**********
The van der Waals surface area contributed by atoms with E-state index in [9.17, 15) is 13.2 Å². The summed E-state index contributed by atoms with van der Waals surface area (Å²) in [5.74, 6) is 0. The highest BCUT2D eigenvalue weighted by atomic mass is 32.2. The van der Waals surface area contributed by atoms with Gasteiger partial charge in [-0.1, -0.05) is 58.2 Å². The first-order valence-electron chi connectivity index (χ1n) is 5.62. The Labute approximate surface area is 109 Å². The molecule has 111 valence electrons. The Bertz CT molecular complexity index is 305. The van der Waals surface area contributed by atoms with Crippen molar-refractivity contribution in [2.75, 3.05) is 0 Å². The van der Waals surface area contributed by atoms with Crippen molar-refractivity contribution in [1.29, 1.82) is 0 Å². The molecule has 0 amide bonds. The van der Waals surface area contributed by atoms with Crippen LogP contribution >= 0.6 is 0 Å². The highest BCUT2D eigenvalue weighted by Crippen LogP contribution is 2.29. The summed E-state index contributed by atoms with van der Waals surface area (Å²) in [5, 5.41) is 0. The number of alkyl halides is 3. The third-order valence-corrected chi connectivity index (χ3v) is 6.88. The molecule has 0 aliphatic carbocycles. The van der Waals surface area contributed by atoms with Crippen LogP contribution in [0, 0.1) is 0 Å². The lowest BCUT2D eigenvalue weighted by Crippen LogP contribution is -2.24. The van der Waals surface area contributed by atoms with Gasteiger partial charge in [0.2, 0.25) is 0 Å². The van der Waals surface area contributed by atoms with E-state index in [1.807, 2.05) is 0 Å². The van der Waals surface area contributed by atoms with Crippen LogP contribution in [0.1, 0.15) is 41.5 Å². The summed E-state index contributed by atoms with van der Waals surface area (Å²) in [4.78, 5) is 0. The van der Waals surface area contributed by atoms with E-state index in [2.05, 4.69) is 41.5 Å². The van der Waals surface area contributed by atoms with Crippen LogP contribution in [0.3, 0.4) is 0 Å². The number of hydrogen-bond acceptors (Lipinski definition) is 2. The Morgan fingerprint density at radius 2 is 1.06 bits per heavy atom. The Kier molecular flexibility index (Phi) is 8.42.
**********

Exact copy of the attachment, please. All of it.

The van der Waals surface area contributed by atoms with E-state index in [9.17, 15) is 13.2 Å². The summed E-state index contributed by atoms with van der Waals surface area (Å²) in [5.74, 6) is 0. The highest BCUT2D eigenvalue weighted by atomic mass is 32.2. The van der Waals surface area contributed by atoms with Gasteiger partial charge in [-0.1, -0.05) is 58.2 Å². The first-order valence-electron chi connectivity index (χ1n) is 5.62. The Labute approximate surface area is 109 Å². The molecule has 111 valence electrons. The Bertz CT molecular complexity index is 305. The van der Waals surface area contributed by atoms with Crippen molar-refractivity contribution in [2.75, 3.05) is 0 Å². The van der Waals surface area contributed by atoms with Crippen molar-refractivity contribution in [1.29, 1.82) is 0 Å². The molecule has 0 amide bonds. The van der Waals surface area contributed by atoms with Crippen LogP contribution >= 0.6 is 0 Å². The highest BCUT2D eigenvalue weighted by Crippen LogP contribution is 2.29. The summed E-state index contributed by atoms with van der Waals surface area (Å²) in [5, 5.41) is 0. The number of alkyl halides is 3. The third-order valence-corrected chi connectivity index (χ3v) is 6.88. The molecule has 0 aliphatic carbocycles. The van der Waals surface area contributed by atoms with Crippen LogP contribution in [0, 0.1) is 0 Å². The lowest BCUT2D eigenvalue weighted by Crippen LogP contribution is -2.24. The van der Waals surface area contributed by atoms with Gasteiger partial charge in [0.2, 0.25) is 0 Å². The van der Waals surface area contributed by atoms with E-state index in [1.807, 2.05) is 0 Å². The van der Waals surface area contributed by atoms with Crippen LogP contribution in [0.1, 0.15) is 41.5 Å². The summed E-state index contributed by atoms with van der Waals surface area (Å²) in [4.78, 5) is 0. The van der Waals surface area contributed by atoms with E-state index in [2.05, 4.69) is 41.5 Å². The van der Waals surface area contributed by atoms with Crippen LogP contribution in [0.3, 0.4) is 0 Å². The number of hydrogen-bond acceptors (Lipinski definition) is 2. The Morgan fingerprint density at radius 2 is 1.06 bits per heavy atom. The Kier molecular flexibility index (Phi) is 8.42.